I’m using this space to intermittently post a few paintings and tell some stories in detail as “Painting Journals.” They are a journey into the space of the work and my own thoughts and process, and an authentic record.
This painting, Lost Continent, speaks to me of a pre-verbal time. I always remember in the Mary Poppins books that the babies could speak with animals and spirits before they themselves could speak, but lost the ability when they got older. This painting is about that wordlessness. It’s a part of the Terra Incognita (unknown lands) series. They’re larger paintings, each one three by four feet. I remember that my 5th grade teacher in Pismo Beach, Mrs. Churchward (?) was married to a man who may have written the Lost Continent of Mu books. I have always loved the idea of lost worlds, continents, islands, planets.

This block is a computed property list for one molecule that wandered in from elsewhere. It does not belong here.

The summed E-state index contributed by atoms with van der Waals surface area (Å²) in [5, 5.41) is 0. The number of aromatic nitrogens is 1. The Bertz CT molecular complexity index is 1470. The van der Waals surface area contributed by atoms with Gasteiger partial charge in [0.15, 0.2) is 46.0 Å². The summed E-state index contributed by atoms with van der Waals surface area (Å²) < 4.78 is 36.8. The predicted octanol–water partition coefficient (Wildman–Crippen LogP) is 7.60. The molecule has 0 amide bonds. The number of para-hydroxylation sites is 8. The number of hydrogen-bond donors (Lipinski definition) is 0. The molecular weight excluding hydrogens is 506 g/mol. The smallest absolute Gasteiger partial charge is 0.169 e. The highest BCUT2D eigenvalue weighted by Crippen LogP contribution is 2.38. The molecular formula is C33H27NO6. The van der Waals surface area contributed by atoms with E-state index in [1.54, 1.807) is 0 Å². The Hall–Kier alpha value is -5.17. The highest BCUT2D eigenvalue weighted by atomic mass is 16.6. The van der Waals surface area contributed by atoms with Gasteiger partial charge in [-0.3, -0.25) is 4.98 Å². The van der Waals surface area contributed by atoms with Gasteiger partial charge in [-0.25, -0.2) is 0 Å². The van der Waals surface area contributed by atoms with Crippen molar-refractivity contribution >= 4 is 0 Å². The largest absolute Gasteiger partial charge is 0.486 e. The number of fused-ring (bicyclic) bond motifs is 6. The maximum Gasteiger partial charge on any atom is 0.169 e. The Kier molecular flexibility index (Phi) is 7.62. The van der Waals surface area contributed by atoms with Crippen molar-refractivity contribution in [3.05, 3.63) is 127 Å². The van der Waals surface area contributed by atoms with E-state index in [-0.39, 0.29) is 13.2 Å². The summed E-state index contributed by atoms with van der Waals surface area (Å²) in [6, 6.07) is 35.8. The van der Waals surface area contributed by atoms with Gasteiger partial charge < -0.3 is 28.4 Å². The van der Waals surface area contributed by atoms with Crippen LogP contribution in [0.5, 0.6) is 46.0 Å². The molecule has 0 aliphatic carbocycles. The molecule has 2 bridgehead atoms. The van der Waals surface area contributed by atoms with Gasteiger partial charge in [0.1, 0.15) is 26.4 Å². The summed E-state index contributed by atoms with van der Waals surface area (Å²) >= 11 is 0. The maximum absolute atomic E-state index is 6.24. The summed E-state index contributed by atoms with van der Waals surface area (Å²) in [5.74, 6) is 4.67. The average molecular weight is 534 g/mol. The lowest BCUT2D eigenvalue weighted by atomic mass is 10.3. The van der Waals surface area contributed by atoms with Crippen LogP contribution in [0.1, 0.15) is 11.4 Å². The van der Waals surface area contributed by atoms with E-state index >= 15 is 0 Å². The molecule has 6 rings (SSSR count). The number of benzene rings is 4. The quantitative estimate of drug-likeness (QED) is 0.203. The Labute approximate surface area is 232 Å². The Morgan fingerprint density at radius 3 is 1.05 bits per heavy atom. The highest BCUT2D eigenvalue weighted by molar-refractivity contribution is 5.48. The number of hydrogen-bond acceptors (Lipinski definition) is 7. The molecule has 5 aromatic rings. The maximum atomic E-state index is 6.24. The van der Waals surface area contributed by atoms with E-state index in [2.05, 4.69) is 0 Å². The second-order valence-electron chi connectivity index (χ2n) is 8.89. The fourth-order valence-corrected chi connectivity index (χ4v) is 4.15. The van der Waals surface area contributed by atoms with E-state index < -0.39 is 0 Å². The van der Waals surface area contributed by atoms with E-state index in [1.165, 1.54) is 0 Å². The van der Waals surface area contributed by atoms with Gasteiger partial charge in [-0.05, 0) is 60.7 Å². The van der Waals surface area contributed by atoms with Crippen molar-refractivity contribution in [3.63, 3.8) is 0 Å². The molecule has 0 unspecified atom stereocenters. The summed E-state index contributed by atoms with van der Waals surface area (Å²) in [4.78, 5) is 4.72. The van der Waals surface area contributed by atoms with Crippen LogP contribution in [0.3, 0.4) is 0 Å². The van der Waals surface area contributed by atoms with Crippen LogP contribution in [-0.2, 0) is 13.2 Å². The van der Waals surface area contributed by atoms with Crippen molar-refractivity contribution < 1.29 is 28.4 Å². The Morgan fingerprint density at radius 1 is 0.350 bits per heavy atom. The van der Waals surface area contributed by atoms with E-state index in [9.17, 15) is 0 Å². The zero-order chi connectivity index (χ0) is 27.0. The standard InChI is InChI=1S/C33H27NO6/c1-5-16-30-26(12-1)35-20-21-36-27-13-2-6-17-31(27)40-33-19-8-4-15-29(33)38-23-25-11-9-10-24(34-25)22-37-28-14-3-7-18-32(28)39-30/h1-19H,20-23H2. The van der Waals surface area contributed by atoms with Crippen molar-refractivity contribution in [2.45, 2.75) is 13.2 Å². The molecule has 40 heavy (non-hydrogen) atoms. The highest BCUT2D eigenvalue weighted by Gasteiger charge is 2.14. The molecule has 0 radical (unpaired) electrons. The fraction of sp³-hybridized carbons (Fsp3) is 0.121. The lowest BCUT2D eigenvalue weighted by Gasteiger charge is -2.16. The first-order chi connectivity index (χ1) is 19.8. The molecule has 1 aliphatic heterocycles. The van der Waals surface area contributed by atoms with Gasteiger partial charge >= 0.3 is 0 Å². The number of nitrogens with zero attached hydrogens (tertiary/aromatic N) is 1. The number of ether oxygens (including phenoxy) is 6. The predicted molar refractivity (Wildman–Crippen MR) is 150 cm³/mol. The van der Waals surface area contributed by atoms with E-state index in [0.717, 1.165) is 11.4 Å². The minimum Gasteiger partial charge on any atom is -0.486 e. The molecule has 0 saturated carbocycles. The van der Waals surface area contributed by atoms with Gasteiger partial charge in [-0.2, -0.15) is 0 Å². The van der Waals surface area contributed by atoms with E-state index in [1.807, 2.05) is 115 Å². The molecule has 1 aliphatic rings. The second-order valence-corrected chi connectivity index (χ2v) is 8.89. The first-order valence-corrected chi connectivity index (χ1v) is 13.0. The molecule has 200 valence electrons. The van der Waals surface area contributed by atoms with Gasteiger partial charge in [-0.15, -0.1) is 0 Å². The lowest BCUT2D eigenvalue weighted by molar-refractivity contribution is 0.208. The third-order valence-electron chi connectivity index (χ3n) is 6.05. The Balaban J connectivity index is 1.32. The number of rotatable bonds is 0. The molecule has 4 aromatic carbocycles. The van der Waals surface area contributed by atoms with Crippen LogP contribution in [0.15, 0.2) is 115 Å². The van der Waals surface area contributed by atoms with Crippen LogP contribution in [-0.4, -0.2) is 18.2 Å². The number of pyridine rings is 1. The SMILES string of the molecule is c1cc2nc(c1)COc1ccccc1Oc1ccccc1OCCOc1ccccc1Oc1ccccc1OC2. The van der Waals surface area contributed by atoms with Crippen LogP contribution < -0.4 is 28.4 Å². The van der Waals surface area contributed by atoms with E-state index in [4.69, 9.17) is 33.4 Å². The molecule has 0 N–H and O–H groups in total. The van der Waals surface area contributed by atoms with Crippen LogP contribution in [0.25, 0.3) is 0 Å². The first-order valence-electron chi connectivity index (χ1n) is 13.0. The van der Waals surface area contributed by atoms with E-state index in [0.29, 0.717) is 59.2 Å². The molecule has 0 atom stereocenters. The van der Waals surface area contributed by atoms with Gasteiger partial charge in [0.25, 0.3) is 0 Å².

A stick-like heron or stork bird form appeared. In some cultures, these birds are the totems of alphabet or characters, perhaps because they mark the sky with black calligraphy of wings as they fly. Maybe we have to fish for words, spear them out of the sea of consciousness. There is a wariness to the landscape, a delicate stepping across a golden plain or plane. A kimono form appears, perhaps the robe of the scribe or scholar. I see tule reeds or papyrus growing in one corner, the raw material of papyrus, again for writing. I’d walk by these reeds, peppered with red-winged blackbirds, on the way down a dirt road to catch the bus each day.
The floats of pthalo blue dripping down from the top are an inversion of a water-world. I started these first, trying to see how much transparency I could achieve without the painting going green. I wanted to keep soft pastel colors, ambiguous shapes,and floral-feeling areas, step through the liminal area between watery ink spreading and the scholar’s inked characters.
This painting is currently on display in the Santa Rosa Symphony offices. Visit Monday-Friday between during working hours to see it.